For some reason, it feels like it won’t be long before you’re calling me to bed; my body feels at ease as if it knows it will soon be lying next to yours, drifting off to dream. Maybe it had something to do with the fact that I actually went to a church this morning, and had that “welcome home” feeling of relaxation and ease, knowing the afternoon was mine to plan. It makes me think of the days to come when you and I will come back home, our home, shaking off the cold as we enter. I’ll help you off with your coat, and maybe more. You’ll fix lunch while I build up a fire. We can both sit on the couch, huddle under the covers and enjoy being in each other’s arms as the sun sets.

Don’t you wish?

1) I’m a little blue again today. The holidays, I think. But it’s time we began making allowances for the fact that on some days, I will feel a little blue in spite of your presence. Doubtless, the small efforts you make to cheer me will make any such triflings far more pleasant than now.

2) It is the sad province of men that he can neither speed nor slow the passage of time to suit his whim. I cannot slow down Christmas to enjoy it, nor can I speed it up to find you. We take time as time finds us, not counting the years but making the years count. A German poet named Freidrich von Logau once wrote “though the mills of God grind slowly, yet they grind exceeding small; though with patience He stands waiting, with exactness grinds He all.” We’ve yet to be ground, but I wish for the sake of the child in me that I could slow down time and breathe in Christmas this year.

3) Being with someone means doing nice things for them without being asked. But what is a kind deed? What does kindness look like, and how does one set about becoming so helpful and supportive as to become necessary? (That is, after all, what I intend to become for you; vitally necessary, an essential ingredient to your day.) I confess to you, the standard of acceptance for kind deeds is at once both high and low. Low, because I am unaccustomed to kindness unlooked-for, but high because think about what I do for a living. Nurses are consistently present in the lives of the wounded and hurting, the ill and diseased. The worst day of your life may be just another day in mine. I bathe head to foot, deliver a smile and a cup of water, I make you laugh while drawing your blood. This is what kindness looks like to me, and all in the course of a day’s work. I help heal you. Who heals the healer? I don’t mean this to raise an impossible standard, but how do you impress someone with kindness for whom kindness is a career? You may have to rise to the occasion, because I seldom see comparable kindness in the world.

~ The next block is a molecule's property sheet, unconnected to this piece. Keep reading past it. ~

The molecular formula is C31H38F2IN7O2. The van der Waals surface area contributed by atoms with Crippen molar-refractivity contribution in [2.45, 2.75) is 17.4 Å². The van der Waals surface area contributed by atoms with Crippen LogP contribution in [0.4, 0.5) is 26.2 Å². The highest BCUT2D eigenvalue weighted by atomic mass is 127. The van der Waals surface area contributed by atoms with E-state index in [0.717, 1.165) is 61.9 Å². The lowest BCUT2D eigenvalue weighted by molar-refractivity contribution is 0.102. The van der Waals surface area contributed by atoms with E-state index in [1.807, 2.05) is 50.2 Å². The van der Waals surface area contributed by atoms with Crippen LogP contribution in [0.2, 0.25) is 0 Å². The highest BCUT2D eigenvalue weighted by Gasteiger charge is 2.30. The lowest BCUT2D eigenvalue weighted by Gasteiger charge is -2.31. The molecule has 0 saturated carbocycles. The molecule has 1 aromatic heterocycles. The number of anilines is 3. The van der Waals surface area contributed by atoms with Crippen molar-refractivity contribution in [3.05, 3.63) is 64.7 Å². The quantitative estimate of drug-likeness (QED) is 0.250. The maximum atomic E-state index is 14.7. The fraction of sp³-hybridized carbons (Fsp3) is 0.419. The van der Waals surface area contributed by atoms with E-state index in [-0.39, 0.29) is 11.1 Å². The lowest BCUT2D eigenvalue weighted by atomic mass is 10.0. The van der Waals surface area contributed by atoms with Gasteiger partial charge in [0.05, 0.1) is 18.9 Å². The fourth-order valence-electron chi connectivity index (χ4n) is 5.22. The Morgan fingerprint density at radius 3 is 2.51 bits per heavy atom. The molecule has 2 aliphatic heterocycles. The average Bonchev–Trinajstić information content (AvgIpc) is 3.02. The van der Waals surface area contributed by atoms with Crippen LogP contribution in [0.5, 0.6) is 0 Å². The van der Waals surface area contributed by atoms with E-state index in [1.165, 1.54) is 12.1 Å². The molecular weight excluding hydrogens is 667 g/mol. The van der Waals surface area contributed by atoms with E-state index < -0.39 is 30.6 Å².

4) I do not ask the question of you without posing the same question to myself, Darling. Kindness for me looks like trash taken out, dishes washed, children (or pets) bathed, rooms cleaned, laundry run, food cooked. It looks like a treasure chest of four hundred letters, written in ink and tears, scattered across the wind until they come home to roost on our wedding night. It looks like anticipating your needs and trying to fulfill them. It looks like looking you over and thinking about what you want, or how I can surprise you with kindness unlooked-for. You can certainly expect foot rubs…and back rubs…and shoulder massages.

5) I’ve always known God had something in mind for me. I’ve always insisted He and I have a standing agreement not to call me to be a pastor, but something in politics. I never aspired to something so high as the presidency, but today during the sermon I felt maybe that would one day be the call. Truly, I don’t want it. And of course, so much to learn before that is even possible. Perhaps because I don’t want it, it is something marked out for me. But God never gives us a task without the means of its achievement, and when I asked, I felt the response was not that He intends me to be president, but perhaps that He wants me to try. What about it, Luthien? Could you be a first lady? It’s a stern and solemn question to consider, not to be answered lightly. If I have preparations towards my goal, then you must take thought into what preparations lie ahead of you, and which you should undertake now. “It is not our part to master all the tides of the world, but to do what is in us for the succour of those years wherein we are set, uprooting the evil in the fields we know, so that those who live after may have clean earth to till. What weather they shall have is not ours to rule.”

6) I believe I have imparted before my love of all things old and traditional. The old that is strong does not wither, and my love runs deep for old music, old fashions, old customs and books, old speech and vernacular, of old hymns and old hymnals. If I did not believe in God’s sovereignty, I would speculate that I was born in the wrong decade, if not century. Churches and my Bible study are so quick to embrace the overheads, and I find it sad. More than once my stubborn adherence to page and paper has saved me the confusion others experience when technology goes awry. Too soon my people abandon their roots to pursue the latest fad and fashion. Too late they discover the fleeting and hollow transience of pursuing change; too late they realize there will never be satisfaction in chasing the wind.

7) I reach out to people too much. I’ve told you that before too, haven’t I? (Thoughts change shape but not substance, and sometimes I repeat them, forgetting I’ve shared them before. Four hundred and thirty-five letters, surely you’ll forgive a repeated thought or two.) I’m built to reach out, but I don’t like it. I get restless when people aren’t in touch. I have to hold myself back from texting people who don’t care. It becomes a balance between “am I withholding out of pride” and would Christ really resist such an urge because someone didn’t reply?

7) I’m sorry I’m too needy and emotionally thoughtful at times. I look back on these letters, and through them seeps darkness and woe like a vapor; surely it isn’t pleasing to your eyes as they pierce the veil? At times I am glad to reflect on a night’s writings, whether dark or bright, but seldom do I truly find joy or delight in the reading, except maybe with the thought of how it might one day make you glad. I see these distant, hardened men of history or of film, who want a woman but don’t need her. I think sometimes that’s what makes a woman want a man…the fact that he doesn’t need her. Well my dear, I need you. I make no qualms about that, nor about the thoughts that drift through my mind on nights like this. I hope you will need me, and that you need me now — and that you make no objections to feel thus. Yet, for your sake, I hope you don’t feel the need quite so keenly as I.